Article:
Is the Internet of Things (IoT) Capable of Preventing Another Destructive Wildfire Season in 2022?

The influence of climate change is causing wildfire season to start earlier and end later, creating ideal conditions for fires to spread. Wildfires are a common natural occurrence, but their incidence and intensity have increased substantially in recent years. According to the National Interagency Fire Center, flames burnt twice as much land in the United States from 2000 to 2020 as they did in the previous two decades. There were 58,985 wildfires across the United States in 2021, burning 7,125,643 acres. California had the most structures destroyed in a single state, with 2,031 residential structures, 196 commercial/mixed residential structures, and 1,136 minor structures.

Preventing wildfires with the Internet of Things

Because of the heightened risk, local governments and businesses are researching and investing in smart technologies that can detect and contain fires before they become full-fledged disasters. To solve this fast developing challenge, many of these linked solutions use LTE/5G, LoRaWAN, artificial intelligence (AI), and Internet of Things (IoT) technology. But how can governments, businesses, individuals, and communities use technology to anticipate and avoid disasters? Three instances of IoT wildfire prevention and linked solutions that are on the frontlines of this struggle are provided below.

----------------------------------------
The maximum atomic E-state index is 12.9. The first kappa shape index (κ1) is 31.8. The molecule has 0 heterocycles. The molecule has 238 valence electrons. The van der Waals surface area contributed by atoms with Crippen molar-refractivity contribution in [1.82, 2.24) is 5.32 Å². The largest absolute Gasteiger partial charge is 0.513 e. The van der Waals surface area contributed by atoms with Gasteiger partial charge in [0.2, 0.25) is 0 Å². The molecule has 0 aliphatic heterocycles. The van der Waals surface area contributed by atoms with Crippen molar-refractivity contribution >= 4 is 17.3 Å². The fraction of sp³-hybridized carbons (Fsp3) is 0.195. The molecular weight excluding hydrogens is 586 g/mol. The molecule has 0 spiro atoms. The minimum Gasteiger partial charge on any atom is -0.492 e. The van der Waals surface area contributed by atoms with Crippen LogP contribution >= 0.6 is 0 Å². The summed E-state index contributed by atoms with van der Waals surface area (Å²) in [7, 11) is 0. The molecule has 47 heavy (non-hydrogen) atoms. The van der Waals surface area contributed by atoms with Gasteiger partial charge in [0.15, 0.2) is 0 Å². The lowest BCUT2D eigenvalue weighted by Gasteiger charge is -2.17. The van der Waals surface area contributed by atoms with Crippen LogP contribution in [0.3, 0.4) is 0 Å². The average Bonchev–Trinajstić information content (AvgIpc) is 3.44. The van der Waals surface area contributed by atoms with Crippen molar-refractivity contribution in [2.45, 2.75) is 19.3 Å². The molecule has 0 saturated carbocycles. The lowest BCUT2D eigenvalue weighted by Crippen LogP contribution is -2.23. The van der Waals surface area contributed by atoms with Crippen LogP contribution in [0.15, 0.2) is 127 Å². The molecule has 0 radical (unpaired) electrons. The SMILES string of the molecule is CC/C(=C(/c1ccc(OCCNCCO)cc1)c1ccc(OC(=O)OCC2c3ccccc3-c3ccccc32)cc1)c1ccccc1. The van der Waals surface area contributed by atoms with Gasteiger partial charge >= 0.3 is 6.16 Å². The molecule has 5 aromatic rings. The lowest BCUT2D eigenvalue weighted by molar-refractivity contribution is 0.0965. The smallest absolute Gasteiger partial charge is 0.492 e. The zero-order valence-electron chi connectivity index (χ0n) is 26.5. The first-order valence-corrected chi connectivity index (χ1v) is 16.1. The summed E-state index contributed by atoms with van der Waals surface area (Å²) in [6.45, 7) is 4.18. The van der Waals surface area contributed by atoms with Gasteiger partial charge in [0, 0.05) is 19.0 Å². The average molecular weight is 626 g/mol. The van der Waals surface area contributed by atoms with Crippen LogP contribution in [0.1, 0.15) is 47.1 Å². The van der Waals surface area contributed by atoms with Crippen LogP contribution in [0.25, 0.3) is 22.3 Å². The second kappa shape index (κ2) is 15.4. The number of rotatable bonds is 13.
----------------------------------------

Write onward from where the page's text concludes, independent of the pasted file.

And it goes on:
Sensors 

IoT sensors can measure CO2, oxygen, humidity, wetness, and temperature levels, which can assist identify and manage wildfires. Heat-resistant sensors, in instance, can communicate where a fire starts and how hot it is. is, and its spreading patterns. 

This data is collected by remote IoT sensors, which communicate fire conditions to first-responders and communities. One of the keys to success for devices and related sensors deployed in forests and other isolated regions is low energy consumption and long battery life. Because most fires occur in rural and isolated areas where internet access is limited, cellular-enabled sensors and LoRaWAN mesh networks with cellular backhaul ensure that sensor data is sent over the internet. The information gathered by these sensors is used to assist crucial decisions and strategic approaches to firefighting.

This “fire season,” which seems to happen every year, has a significant impact on air quality, which is harmful to people’s health. Sensor-based air quality monitoring is crucial, and governments like Washington have established rules to that end. related to moving workers indoors if air quality hits a certain threshold.  

Artificial intelligence is also being used to identify the likelihood of fire outbreaks in a given area, as well as report the exact GPS coordinates of a fire. AI solutions can process data in real-time, providing firefighters with information including smoke levels, flames direction, and how fires will burn once they are ignited 

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